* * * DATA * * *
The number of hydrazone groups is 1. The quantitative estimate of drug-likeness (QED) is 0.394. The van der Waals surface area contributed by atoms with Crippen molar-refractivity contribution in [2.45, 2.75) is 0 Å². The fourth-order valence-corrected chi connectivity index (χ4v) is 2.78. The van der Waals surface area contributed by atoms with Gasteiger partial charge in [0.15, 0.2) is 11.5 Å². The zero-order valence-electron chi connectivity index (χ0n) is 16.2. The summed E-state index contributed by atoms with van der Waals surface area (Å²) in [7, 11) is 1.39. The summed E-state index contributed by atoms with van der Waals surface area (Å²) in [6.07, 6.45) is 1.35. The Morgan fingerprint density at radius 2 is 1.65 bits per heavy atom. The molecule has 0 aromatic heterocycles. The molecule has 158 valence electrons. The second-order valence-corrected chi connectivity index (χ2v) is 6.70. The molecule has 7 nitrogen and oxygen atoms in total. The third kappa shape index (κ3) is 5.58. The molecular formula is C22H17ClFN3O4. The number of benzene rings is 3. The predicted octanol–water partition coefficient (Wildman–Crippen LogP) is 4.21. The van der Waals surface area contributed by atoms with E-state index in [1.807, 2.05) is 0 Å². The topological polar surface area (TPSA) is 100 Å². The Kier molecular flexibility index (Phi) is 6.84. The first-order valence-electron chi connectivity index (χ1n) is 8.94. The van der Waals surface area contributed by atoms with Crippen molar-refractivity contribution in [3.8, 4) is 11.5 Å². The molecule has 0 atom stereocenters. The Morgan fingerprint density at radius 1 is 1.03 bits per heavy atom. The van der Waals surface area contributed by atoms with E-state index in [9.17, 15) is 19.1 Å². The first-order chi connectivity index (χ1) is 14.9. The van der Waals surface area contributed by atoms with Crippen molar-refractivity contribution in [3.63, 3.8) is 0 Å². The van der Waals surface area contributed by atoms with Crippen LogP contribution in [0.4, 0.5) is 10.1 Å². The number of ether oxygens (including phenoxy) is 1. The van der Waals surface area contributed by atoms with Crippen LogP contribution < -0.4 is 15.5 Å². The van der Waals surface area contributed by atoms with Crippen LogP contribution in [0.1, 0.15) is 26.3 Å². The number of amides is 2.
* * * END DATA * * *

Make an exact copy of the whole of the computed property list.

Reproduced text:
The number of hydrazone groups is 1. The quantitative estimate of drug-likeness (QED) is 0.394. The van der Waals surface area contributed by atoms with Crippen molar-refractivity contribution in [2.45, 2.75) is 0 Å². The fourth-order valence-corrected chi connectivity index (χ4v) is 2.78. The van der Waals surface area contributed by atoms with Gasteiger partial charge in [0.15, 0.2) is 11.5 Å². The zero-order valence-electron chi connectivity index (χ0n) is 16.2. The summed E-state index contributed by atoms with van der Waals surface area (Å²) in [7, 11) is 1.39. The summed E-state index contributed by atoms with van der Waals surface area (Å²) in [6.07, 6.45) is 1.35. The Morgan fingerprint density at radius 2 is 1.65 bits per heavy atom. The molecule has 0 aromatic heterocycles. The molecule has 158 valence electrons. The second-order valence-corrected chi connectivity index (χ2v) is 6.70. The molecule has 7 nitrogen and oxygen atoms in total. The third kappa shape index (κ3) is 5.58. The molecular formula is C22H17ClFN3O4. The number of benzene rings is 3. The predicted octanol–water partition coefficient (Wildman–Crippen LogP) is 4.21. The van der Waals surface area contributed by atoms with E-state index in [1.807, 2.05) is 0 Å². The topological polar surface area (TPSA) is 100 Å². The Kier molecular flexibility index (Phi) is 6.84. The first-order valence-electron chi connectivity index (χ1n) is 8.94. The van der Waals surface area contributed by atoms with Crippen molar-refractivity contribution in [3.8, 4) is 11.5 Å². The molecule has 0 atom stereocenters. The Morgan fingerprint density at radius 1 is 1.03 bits per heavy atom. The van der Waals surface area contributed by atoms with E-state index in [9.17, 15) is 19.1 Å². The first-order chi connectivity index (χ1) is 14.9. The van der Waals surface area contributed by atoms with Crippen molar-refractivity contribution in [3.63, 3.8) is 0 Å². The van der Waals surface area contributed by atoms with Crippen LogP contribution in [0.4, 0.5) is 10.1 Å². The number of ether oxygens (including phenoxy) is 1. The van der Waals surface area contributed by atoms with Crippen LogP contribution < -0.4 is 15.5 Å². The van der Waals surface area contributed by atoms with Crippen LogP contribution in [0.1, 0.15) is 26.3 Å². The number of amides is 2.